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Neighbours left frustrated after years of cows roaming free in N.B. area

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After dealing with roaming cows for the past several years, Gerald Aldward’s New Brunswick yard was quiet on Thursday afternoon.

“One night I got up here and there was somewhere around 25-30 laying on my lawn,” he said. “I think that day it took me half a day to clean the manure off of the yard.”

He’s also not the only one who’s had to deal with the unwanted visitors due to downed fences on a nearby farm.

“This whole settlement, everybody’s had damage, thousands of dollars worth of damage to their property and I think the only thing now is these cattle have got to go because they’re not going to stay,” said Aldward. “They’ve been out so long that cattle once they’re out, they’re hard to keep in and if there’s no fences, they’re really hard to keep in.”

They’re also more than just a nuisance to nearby land owners. One neighbour told CTV News off camera they’ve actually been chased by one cow while walking their dog. Other safety concerns have been brought forward as well.

“When the school bus goes out every morning and we’ve got him waiting and tooting his horn for cows to get off the road or if someone drives through here at night with these black cattle, they’re not going to see them if they’re on the road until they hit them,” said Aldward. “Most of the people are seniors, they’re not able to chase cattle and really shouldn’t have to chase cattle.”

Tony Porter, chief animal protection officer with the New Brunswick SPCA, says calls regarding agricultural animals have been on the rise.

In 2022 they made up five per cent of the SPCA’s total calls and last year 10 per cent of their total calls were about livestock.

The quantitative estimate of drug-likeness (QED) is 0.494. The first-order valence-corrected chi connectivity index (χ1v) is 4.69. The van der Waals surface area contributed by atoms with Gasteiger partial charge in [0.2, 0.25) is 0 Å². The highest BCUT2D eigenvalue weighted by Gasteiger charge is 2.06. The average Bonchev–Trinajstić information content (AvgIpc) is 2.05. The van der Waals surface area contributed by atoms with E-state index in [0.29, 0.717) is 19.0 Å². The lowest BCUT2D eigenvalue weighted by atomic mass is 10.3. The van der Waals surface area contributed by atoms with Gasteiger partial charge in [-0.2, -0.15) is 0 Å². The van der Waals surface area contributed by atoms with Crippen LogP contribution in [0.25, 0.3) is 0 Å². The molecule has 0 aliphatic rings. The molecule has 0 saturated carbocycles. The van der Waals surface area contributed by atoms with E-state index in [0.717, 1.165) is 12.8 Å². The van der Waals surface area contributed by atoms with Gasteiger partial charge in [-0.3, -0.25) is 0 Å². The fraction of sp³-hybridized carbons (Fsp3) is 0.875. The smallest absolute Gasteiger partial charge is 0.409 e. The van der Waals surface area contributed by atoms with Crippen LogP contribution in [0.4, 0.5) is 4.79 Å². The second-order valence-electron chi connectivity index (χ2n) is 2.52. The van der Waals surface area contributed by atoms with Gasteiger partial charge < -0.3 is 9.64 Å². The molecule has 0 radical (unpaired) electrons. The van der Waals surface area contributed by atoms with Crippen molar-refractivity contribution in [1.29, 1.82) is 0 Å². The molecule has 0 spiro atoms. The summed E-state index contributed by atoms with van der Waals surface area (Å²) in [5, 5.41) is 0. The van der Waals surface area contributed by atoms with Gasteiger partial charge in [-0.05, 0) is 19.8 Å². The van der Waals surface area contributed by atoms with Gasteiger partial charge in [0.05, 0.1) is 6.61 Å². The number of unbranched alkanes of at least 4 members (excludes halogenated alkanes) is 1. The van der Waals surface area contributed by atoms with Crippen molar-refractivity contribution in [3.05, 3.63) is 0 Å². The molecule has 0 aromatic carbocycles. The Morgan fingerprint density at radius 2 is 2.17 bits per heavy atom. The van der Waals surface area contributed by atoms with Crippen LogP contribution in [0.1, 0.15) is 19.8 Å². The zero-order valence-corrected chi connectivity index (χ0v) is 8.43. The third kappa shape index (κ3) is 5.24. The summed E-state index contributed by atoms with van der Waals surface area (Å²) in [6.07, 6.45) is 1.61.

“Of those, last year, we had 77 calls involving livestock at large. Now in a case like that there’s no legislation governing the enforcement of livestock at large,” said Porter.

He says while aware of complaints in the area, he can’t speak to this specific case, noting the SPCA follows the code of practices that’s given out by the National Farm Animal Care Council of Canada.

“It gives recommendations, best practices and requirements,” he said. “Under the code of practice for the code of beef cattle in this country, there’s nothing in the legislation that covers them having to be fenced in by wiring or whatever. There is for horses, but that’s one of the very few that there are.”

Porter says animals at large aren’t necessarily a legal animal abuse situation, but it is a safety issue for the animal.

“When we do get calls like that, we attend those locations where the animals are running large, no matter where it may be from here to all corners of the province,” he said. “When we attend those locations we also look at the conditions of those animals on the farms, on the property and we look for everything from food, shelter, water, care. It gives us to opportunity to go and see if there are any other issues that are animal protection.”

In a statement to CTV News, the minister responsible for Agriculture, Aquaculture and Fisheries said the department has advised the farmer about fencing strategies.

“In the fall of 2023, departmental staff visited the farmer and advised them on best practices to fix any fencing issues,” the statement reads. “Earlier this month, provincial veterinarians, along with the NBSPCA, revisited the farm to evaluate the animals and situation. We also reminded the farmer of fencing strategies.

“If the issue cannot be resolved adequately to the satisfaction of neighbours, there is the option for neighbours to resolve farm-related nuisance disputes through the Agricultural Operation Practices Act.”

The neighbours said they’ve reached out to the RCMP, SPCA and local politicians, and don’t feel enough, if anything, has been done.

“We’re just getting completely fed up. No one wants to seem to do anything,” said Aldward. “I’d far sooner get along with my neighbour than fight with my neighbour. I actually had beef cattle myself years ago and I enjoy animals, I just don’t like to see animals being used this way and not being controlled either.” 

For more New Brunswick news visit our dedicated provincial page.

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